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Last Updated:  Monday, 17 March, 2003, 14:23 GMT
Major Ronald Ferguson dies
Major Ronald Ferguson
Major Ronald Ferguson spent 28 years in the Household Cavalry
Major Ronald Ferguson, the father of the Duchess of York, has died aged 71.

He passed away in a clinic in Hampshire on Sunday night after suffering a heart attack

He had been fighting prostate cancer since 1996 and had previously suffered a series of heart attacks.

The duchess was on her way to Australia when her father died, but had seen him in the clinic shortly before she left.

A spokeswoman for the duchess said: "She is grieving but is grateful for the time she had with her father to say goodbye."

Second wife

It is understood the Duchess of York will fulfil work commitments in Australia before returning early next week for her father's funeral.

Buckingham Palace said the Queen had been told the news and would be sending a private message of condolence to the major's widow.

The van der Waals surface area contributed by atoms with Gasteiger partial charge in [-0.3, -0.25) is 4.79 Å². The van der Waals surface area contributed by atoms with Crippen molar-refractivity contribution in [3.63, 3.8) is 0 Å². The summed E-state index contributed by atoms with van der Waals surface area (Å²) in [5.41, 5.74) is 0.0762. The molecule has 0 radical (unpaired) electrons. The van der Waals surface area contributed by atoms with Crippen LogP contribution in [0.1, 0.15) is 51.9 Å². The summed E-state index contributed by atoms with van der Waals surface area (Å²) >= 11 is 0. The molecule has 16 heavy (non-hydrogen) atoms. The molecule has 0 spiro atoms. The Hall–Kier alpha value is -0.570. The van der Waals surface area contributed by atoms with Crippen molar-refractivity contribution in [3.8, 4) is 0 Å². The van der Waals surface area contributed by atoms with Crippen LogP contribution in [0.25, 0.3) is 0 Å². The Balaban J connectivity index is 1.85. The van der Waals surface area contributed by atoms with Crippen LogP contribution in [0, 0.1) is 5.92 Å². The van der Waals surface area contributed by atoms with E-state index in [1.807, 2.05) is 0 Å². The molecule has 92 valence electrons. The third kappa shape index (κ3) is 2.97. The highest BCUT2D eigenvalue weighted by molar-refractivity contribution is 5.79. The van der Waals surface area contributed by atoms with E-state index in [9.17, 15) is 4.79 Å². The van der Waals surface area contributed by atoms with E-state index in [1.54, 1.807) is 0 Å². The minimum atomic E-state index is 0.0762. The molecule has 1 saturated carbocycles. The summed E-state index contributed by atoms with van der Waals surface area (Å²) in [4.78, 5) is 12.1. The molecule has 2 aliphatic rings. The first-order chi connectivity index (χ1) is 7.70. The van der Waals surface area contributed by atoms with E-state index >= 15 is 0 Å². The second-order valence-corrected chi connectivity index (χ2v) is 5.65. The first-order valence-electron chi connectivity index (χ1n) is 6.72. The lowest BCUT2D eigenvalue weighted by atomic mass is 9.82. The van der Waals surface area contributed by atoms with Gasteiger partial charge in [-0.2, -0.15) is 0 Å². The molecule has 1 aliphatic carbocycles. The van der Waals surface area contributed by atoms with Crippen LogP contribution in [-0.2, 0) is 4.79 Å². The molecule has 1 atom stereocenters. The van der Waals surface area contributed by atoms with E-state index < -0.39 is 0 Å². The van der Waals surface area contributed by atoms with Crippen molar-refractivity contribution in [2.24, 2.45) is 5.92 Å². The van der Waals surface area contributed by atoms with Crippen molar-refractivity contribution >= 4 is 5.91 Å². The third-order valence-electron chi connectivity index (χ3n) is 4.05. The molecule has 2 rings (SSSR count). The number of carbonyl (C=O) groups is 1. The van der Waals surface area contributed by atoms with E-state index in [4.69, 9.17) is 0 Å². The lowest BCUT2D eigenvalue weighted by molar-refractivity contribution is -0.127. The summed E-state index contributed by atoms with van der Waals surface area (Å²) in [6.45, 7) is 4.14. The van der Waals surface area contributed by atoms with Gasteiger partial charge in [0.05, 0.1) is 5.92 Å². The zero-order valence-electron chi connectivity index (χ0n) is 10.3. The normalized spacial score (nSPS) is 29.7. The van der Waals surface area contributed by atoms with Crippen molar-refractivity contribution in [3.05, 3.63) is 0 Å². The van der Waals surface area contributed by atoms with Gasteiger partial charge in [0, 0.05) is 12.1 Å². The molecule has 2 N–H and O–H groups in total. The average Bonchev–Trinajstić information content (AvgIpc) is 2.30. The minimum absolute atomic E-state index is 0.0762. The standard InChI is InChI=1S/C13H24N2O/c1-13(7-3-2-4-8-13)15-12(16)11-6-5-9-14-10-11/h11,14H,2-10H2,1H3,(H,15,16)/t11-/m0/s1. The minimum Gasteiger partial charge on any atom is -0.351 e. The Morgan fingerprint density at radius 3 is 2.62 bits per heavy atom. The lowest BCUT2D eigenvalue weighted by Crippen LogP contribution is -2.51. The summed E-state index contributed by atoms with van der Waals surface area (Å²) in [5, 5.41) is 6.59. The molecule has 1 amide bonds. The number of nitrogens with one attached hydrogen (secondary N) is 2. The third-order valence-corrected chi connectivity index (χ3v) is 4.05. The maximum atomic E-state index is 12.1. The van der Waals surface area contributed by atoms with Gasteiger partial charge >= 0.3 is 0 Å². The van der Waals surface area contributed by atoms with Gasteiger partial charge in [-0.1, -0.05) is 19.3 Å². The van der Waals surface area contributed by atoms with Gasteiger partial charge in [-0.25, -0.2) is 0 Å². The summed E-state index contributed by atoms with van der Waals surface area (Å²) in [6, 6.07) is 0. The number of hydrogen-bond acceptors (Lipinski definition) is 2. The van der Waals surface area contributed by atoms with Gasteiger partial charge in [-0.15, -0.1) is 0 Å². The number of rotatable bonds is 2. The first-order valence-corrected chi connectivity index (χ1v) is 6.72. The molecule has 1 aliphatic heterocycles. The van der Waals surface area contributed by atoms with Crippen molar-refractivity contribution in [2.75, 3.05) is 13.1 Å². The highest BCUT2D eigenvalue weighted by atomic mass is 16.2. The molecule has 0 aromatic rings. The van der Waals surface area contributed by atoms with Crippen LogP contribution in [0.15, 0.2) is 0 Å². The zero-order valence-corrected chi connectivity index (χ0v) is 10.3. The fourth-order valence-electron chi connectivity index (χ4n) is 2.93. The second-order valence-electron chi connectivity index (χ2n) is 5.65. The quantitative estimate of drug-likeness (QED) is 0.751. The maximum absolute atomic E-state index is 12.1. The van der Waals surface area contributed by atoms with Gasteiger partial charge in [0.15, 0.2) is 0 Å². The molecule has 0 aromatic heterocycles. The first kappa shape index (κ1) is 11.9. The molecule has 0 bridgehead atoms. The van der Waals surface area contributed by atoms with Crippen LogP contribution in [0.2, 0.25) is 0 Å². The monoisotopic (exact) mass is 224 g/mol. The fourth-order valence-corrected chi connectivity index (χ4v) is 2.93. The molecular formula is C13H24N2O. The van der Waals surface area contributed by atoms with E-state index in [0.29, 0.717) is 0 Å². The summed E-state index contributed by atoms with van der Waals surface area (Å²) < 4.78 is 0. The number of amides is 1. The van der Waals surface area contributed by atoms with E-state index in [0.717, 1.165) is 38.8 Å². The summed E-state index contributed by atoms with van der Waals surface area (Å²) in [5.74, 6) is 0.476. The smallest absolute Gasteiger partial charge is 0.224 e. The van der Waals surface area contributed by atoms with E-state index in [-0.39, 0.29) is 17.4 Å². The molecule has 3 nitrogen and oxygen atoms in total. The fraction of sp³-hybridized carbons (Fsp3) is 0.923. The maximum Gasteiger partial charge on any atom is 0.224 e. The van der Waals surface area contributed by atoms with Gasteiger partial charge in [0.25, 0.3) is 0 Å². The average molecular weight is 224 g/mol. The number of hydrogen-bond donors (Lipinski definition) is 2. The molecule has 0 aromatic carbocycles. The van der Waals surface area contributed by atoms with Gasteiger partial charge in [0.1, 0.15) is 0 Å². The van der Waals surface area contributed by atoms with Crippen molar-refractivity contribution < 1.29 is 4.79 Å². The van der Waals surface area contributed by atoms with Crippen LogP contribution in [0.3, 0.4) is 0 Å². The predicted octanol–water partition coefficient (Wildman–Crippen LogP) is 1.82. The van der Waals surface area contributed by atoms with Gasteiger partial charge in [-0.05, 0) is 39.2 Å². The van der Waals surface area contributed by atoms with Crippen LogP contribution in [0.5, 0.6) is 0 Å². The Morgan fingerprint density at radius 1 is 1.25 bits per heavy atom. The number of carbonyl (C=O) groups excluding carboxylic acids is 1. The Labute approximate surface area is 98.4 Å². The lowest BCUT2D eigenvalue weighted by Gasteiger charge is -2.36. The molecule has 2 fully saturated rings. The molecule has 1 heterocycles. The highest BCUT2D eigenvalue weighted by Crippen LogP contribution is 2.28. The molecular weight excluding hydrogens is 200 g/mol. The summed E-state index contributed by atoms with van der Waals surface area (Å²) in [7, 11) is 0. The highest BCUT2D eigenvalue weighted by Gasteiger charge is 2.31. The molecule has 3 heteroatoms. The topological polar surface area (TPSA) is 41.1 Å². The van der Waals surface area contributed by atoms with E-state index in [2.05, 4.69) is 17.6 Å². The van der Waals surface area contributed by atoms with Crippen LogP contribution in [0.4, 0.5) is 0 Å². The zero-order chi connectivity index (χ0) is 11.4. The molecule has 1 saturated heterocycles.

The Duke of York was said to be "deeply saddened" by the news, as was the Prince of Wales.

We are all very sad and upset we have lost him and we want to mourn him quietly
Major Ferguson's son Andrew
Speaking outside the family home, Dummer Down Farm, Major Ferguson's son Andrew said: "My father had been in the Hampshire Clinic on and off since October last year suffering from prostate cancer.

"He never grumbled or moaned about his illness, he just got on with life.

"My father did marvellous things for hundreds of people, not just with his help with polo and cricket clubs but with his tireless support for prostate cancer charities.

"We are all very sad and upset we have lost him and we want to mourn him quietly."

The major's second wife Susan was with him when he died.

At the Dummer Cricket Centre, on Major Ferguson's farm a flag was flying at half-mast to mark the passing of the noted cricket fan.

Massage parlour

Major Ferguson spent 28 years in his father's regiment, the Household Cavalry.

He became a public figure in 1986, with his daughter Sarah's marriage to Prince Andrew.

In the years that followed he became a witness to his daughter's treatment by the media and found his own behaviour was also closely scrutinised.

At one point he was caught at a central London massage parlour, prompting much media coverage.

He tackled the situation head-on, asking a newspaper for a copy of its cartoon based on the affair.



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